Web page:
Apparently “unicorn” food is a trend. Yes, according to Eater, it’s a “thing” on social media that gained popularity last fall after Cosmopolitan published recipes for a unicorn cake, a unicorn milkshake, and “unicorn-inspired” ice cream. And then lots of restaurants and bakeries started making unicorn-themed food too. Think rainbows, bright colors . . . lots of pink and blue.
Coffee chain Starbucks picked up on the unicorn trend and started selling the Starbucks Unicorn Frappuccino a few weeks ago. You may have missed out on it because the pink and blue sensation was available at certain Starbucks locations in the United States, Canada, and Mexico only through April 23.
But a Brooklyn, New York café called The End didn’t miss the launch of Starbucks’ Unicorn Frappuccino. That’s because The End debuted its own Unicorn Latte back in December 2016 and now its owner, Montauk Juice Factory Inc. has filed a trademark infringement suit against Starbucks claiming the company “infringed on Plaintiffs’ distinctive and famous trademark in the name UNICORN LATTE, a name that Plaintiffs have used since last year to refer to their own popular colorful beverage.”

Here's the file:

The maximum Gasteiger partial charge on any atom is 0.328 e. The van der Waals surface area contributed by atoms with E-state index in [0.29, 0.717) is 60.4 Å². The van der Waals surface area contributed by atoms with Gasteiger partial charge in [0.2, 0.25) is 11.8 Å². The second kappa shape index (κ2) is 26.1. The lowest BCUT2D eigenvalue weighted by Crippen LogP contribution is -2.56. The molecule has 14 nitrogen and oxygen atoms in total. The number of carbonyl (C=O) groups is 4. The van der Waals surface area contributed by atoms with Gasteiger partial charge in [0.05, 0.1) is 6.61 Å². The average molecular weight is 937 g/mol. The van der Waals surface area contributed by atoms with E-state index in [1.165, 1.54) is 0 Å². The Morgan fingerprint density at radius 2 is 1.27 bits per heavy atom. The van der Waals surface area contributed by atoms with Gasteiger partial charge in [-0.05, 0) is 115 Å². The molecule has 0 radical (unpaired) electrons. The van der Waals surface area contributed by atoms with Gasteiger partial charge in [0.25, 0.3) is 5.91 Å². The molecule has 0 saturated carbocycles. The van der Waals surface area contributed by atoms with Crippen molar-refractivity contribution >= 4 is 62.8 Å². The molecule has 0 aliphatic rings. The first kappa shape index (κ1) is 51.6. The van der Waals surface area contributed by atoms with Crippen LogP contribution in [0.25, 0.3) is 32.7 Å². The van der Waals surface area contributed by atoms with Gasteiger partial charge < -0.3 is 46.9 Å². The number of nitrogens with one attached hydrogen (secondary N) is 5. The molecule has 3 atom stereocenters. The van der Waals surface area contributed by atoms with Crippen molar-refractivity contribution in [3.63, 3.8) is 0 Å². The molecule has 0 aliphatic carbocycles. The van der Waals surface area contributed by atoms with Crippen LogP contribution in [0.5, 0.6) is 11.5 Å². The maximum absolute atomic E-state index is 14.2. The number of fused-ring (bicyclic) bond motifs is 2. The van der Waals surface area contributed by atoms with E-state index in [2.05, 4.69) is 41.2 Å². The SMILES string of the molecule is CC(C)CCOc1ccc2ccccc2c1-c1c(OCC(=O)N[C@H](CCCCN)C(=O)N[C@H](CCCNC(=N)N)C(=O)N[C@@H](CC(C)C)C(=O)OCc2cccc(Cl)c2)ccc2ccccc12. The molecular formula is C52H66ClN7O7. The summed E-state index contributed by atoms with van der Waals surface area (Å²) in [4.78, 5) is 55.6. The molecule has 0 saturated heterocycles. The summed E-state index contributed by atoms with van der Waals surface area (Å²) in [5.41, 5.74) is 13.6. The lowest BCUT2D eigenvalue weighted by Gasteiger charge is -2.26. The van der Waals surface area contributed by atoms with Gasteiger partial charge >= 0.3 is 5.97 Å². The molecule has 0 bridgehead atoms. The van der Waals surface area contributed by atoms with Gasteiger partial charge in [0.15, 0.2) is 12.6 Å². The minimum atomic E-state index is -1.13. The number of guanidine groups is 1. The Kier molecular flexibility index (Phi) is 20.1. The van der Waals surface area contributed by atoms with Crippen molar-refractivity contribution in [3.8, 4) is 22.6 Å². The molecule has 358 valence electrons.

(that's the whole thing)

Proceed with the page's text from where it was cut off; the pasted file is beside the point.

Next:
Montauk Juice Factory applied for a Unicorn Latte trademark on January 20, 2017. In the lawsuit, the company claims that coverage of The End’s Unicorn Latte in The New York Times and The Huffington Post, among others, “made the Unicorn Latte name and product famous” and the launch of the Starbucks’ product confused its customers and caused damage to its business and trademark.” The owners of The End told ABC News that Starbucks “drowned out the fame that any coffee shop in Brooklyn could obtain.”
You can check out pictures of The End’s Unicorn Latte on its Facebook page. The café is seeking damages, a permanent injunction to stop Starbucks from infringing the Unicorn Latte trademark, along with a public apology from Starbucks.
Starbucks continues to roll out more limited edition lattes — like the Midnight Mint Mocha Frappuccino — and it has brought back the S’mores Frappuccino. The New York Post reports that a Starbucks spokesperson said: “We know about the claims and we believe they are without merit.”